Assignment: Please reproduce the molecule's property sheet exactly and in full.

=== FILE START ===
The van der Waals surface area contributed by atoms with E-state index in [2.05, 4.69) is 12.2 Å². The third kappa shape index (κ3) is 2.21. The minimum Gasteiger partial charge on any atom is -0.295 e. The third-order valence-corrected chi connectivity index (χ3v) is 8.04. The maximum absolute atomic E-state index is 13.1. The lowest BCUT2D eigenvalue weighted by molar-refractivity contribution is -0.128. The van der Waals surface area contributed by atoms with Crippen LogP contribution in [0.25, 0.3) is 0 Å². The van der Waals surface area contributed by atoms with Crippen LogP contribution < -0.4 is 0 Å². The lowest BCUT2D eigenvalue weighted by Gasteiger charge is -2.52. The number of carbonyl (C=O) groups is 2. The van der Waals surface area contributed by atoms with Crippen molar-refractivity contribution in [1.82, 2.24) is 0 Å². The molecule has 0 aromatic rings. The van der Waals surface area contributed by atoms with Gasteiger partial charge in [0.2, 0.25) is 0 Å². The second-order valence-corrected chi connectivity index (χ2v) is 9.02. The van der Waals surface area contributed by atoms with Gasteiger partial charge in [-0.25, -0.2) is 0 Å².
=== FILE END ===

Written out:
The van der Waals surface area contributed by atoms with E-state index in [2.05, 4.69) is 12.2 Å². The third kappa shape index (κ3) is 2.21. The minimum Gasteiger partial charge on any atom is -0.295 e. The third-order valence-corrected chi connectivity index (χ3v) is 8.04. The maximum absolute atomic E-state index is 13.1. The lowest BCUT2D eigenvalue weighted by molar-refractivity contribution is -0.128. The van der Waals surface area contributed by atoms with Crippen LogP contribution in [0.25, 0.3) is 0 Å². The van der Waals surface area contributed by atoms with Crippen LogP contribution < -0.4 is 0 Å². The lowest BCUT2D eigenvalue weighted by Gasteiger charge is -2.52. The number of carbonyl (C=O) groups is 2. The van der Waals surface area contributed by atoms with Crippen molar-refractivity contribution in [1.82, 2.24) is 0 Å². The molecule has 0 aromatic rings. The van der Waals surface area contributed by atoms with Gasteiger partial charge in [0.2, 0.25) is 0 Å². The second-order valence-corrected chi connectivity index (χ2v) is 9.02. The van der Waals surface area contributed by atoms with Gasteiger partial charge in [-0.25, -0.2) is 0 Å².